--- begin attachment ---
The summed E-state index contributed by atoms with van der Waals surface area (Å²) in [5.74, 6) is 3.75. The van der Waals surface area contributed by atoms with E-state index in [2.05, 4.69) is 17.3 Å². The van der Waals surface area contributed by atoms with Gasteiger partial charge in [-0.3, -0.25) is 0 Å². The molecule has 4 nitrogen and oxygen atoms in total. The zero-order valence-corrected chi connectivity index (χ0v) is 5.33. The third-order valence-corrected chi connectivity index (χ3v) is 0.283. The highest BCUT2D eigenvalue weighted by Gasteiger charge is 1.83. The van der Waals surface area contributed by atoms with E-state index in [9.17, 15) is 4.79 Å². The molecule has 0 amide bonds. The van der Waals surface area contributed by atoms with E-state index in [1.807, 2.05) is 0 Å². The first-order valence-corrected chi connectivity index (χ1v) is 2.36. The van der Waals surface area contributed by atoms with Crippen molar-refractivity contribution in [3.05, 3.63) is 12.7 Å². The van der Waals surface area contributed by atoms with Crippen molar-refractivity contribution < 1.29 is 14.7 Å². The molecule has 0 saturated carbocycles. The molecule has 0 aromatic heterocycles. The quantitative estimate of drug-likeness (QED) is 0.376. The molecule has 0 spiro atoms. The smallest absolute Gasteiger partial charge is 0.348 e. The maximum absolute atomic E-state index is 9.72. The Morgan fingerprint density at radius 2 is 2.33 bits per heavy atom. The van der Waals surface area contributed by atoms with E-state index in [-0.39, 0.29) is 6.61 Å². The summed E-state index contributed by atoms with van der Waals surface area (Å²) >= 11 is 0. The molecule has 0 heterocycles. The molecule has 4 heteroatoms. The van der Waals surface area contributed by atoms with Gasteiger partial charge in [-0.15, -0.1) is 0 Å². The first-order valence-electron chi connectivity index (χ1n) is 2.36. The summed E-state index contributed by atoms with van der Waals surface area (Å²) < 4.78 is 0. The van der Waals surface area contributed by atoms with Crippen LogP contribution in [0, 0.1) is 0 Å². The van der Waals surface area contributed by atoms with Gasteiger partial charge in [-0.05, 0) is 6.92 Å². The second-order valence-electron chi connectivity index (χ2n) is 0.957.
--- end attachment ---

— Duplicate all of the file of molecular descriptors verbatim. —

The summed E-state index contributed by atoms with van der Waals surface area (Å²) in [5.74, 6) is 3.75. The van der Waals surface area contributed by atoms with E-state index in [2.05, 4.69) is 17.3 Å². The van der Waals surface area contributed by atoms with Gasteiger partial charge in [-0.3, -0.25) is 0 Å². The molecule has 4 nitrogen and oxygen atoms in total. The zero-order valence-corrected chi connectivity index (χ0v) is 5.33. The third-order valence-corrected chi connectivity index (χ3v) is 0.283. The highest BCUT2D eigenvalue weighted by Gasteiger charge is 1.83. The van der Waals surface area contributed by atoms with E-state index in [9.17, 15) is 4.79 Å². The molecule has 0 amide bonds. The van der Waals surface area contributed by atoms with E-state index in [1.807, 2.05) is 0 Å². The first-order valence-corrected chi connectivity index (χ1v) is 2.36. The van der Waals surface area contributed by atoms with Crippen molar-refractivity contribution in [3.05, 3.63) is 12.7 Å². The van der Waals surface area contributed by atoms with Crippen molar-refractivity contribution < 1.29 is 14.7 Å². The molecule has 0 saturated carbocycles. The molecule has 0 aromatic heterocycles. The quantitative estimate of drug-likeness (QED) is 0.376. The molecule has 0 spiro atoms. The smallest absolute Gasteiger partial charge is 0.348 e. The maximum absolute atomic E-state index is 9.72. The Morgan fingerprint density at radius 2 is 2.33 bits per heavy atom. The van der Waals surface area contributed by atoms with E-state index in [-0.39, 0.29) is 6.61 Å². The summed E-state index contributed by atoms with van der Waals surface area (Å²) >= 11 is 0. The molecule has 0 heterocycles. The molecule has 4 heteroatoms. The van der Waals surface area contributed by atoms with Gasteiger partial charge in [-0.15, -0.1) is 0 Å². The first-order valence-electron chi connectivity index (χ1n) is 2.36. The summed E-state index contributed by atoms with van der Waals surface area (Å²) < 4.78 is 0. The van der Waals surface area contributed by atoms with Crippen LogP contribution in [0, 0.1) is 0 Å². The van der Waals surface area contributed by atoms with Gasteiger partial charge in [-0.05, 0) is 6.92 Å². The second-order valence-electron chi connectivity index (χ2n) is 0.957.